We should therefore not be misled into thinking that an emotion is unchanging, just because an emotion can be characterized as a sort of state: ‘He was in a state of anger’. (One particular feature of a state is that when we use a verb to speak of a state, this verb is not used in the continuous tenses; we do not say that he was being jealous or that she is being in love, any more than we say that he is being six feet tall; cf. Kenny 1963, Steward 1997, and Mourelatos 1978.) A state can be a relatively settled disposition of some sort, like a character trait, but an emotion is not at all like this. I will be discussing character traits in Chapter 6, but, briefly, the contrast with emotion is as follows. If you are a jealous sort of person, then you are a person who, in some sense, is disposed to be jealous in your relationships. And when you become jealous of Jane's relationship with John, then you are actually having the emotion. And this emotion—your jealousy of that relationship—can itself involve all sorts of episodes and dispositions regarding that specific relationship. Thus, both the character trait of being jealous and the emotion of being jealous involve dispositions, but the latter are more specific than the former.1 So, to say, for example, that James is jealous can, according to context, mean one of three things: it can mean that he is a jealous type (the character trait); it can mean that he is jealous of this relationship (the emotion); or it can mean that he is currently (p.14) experiencing a particular jealous thought or feeling (the emotional episode).2
An example can illustrate the typical features of an emotion. You are jealous because you think that she has run off with someone else. You cannot sleep: your heart and mind are racing all night. While you are getting dressed in the morning you cannot help imagining them together, talking and joking about you perhaps, and you are unable to keep your mind on anything else. On the way to work, you see another couple in the distance, one of whom looks just like her, and you practically faint, frozen to the spot in terror. Later in the day, you are preoccupied with work for a while, and then suddenly, like a blow to the body, you see on your desk something of hers which triggers your feelings again, and you think ‘If I'm not able to talk to her now then I don't know what I'll do’. The next minute your jealousy takes another turn, and you hope you never see her again; the telephone rings and the thought that it might be her fills you with dread. This complex of perceptions, thoughts, feelings, and bodily changes are dynamically related episodes of the same emotion—the same state of jealousy. And these elements fit in as part of a narrative of this part of your life, which will include not just these elements but also things which you do out of jealousy and your emotional expressions of jealousy: one minute you pick up the telephone to ring her, the next you are unplugging it so that she cannot get through to you; one minute you are biting your knuckles, the next you are hitting the steering wheel of your car. The narrative will also include all sorts of other aspects of your life on which your feelings of jealousy impinge—aspects which often cannot be fully understood apart from those feelings: for example, your way of seeing things in general, your mood, and your character traits.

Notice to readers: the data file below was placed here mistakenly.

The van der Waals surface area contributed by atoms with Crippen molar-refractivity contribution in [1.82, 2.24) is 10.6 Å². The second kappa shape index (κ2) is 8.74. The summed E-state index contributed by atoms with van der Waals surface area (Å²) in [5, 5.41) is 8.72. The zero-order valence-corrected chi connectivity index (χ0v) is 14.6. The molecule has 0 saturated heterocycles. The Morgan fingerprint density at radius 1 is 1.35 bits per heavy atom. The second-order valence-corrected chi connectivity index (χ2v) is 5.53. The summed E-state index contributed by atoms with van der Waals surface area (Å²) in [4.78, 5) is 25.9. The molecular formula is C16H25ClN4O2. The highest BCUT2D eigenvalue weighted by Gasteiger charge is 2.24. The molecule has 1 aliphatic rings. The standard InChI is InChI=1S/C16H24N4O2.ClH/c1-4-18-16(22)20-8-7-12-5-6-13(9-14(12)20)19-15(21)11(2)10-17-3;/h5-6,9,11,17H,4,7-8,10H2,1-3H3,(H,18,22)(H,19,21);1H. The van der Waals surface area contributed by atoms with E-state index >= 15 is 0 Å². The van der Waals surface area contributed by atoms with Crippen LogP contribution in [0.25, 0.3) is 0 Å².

Later, as Pierre goes through the routine of the day, his love for Natasha affects his mood, and colours the way things look to him:
When she smiled, doubt was no longer possible, it was Natasha and he loved her.
At that moment Pierre involuntarily betrayed to her, to Princess Mary, and above all to himself, a secret of which he himself had been unaware. He flushed joyfully yet with painful distress. He tried to hide his agitation. But the more he tried to hide it the more clearly—clearer than any words could have done—did he betray to himself, to her, to Princess Mary, that he loved her.
‘No, it's not the unexpectedness of it,’ thought Pierre. But as soon as he tried to continue the conversation he had begun with Princess Mary he again glanced at Natasha, and a still deeper flush suffused his face and a still stronger agitation of mingled joy and fear seized his soul. He became confused in his speech and stopped in the middle of what he was saying. (iii. 398)
‘And this man too,’ thought Pierre, looking into the face of the Chief of Police. ‘What a fine, good‐looking officer, and how kind! Fancy bothering about such trifles now! And they actually say he is not honest and takes bribes? That's the way he was brought up and everybody does it. But what a kind, pleasant face and how he smiles as he looks at me.’
Pierre went to Princess Mary's to dinner.
As he drove through the streets past the houses that had been burnt down [during Napoleon's occupation of Moscow] he was surprised by the beauty of those ruins. The picturesqueness of the chimney‐stacks and tumble‐down walls of the burnt‐out quarters of the town, stretching out and concealing one another, reminded him of the Rhine and the Colosseum. The cabmen he met and their passengers, the carpenters cutting the timber for new houses with their axes, the women hawkers, and the shopkeepers, all looked at him with cheerful beaming eyes that seemed to say: ‘Ah, there he is! Let's see what will come of it!’ (iii. 409)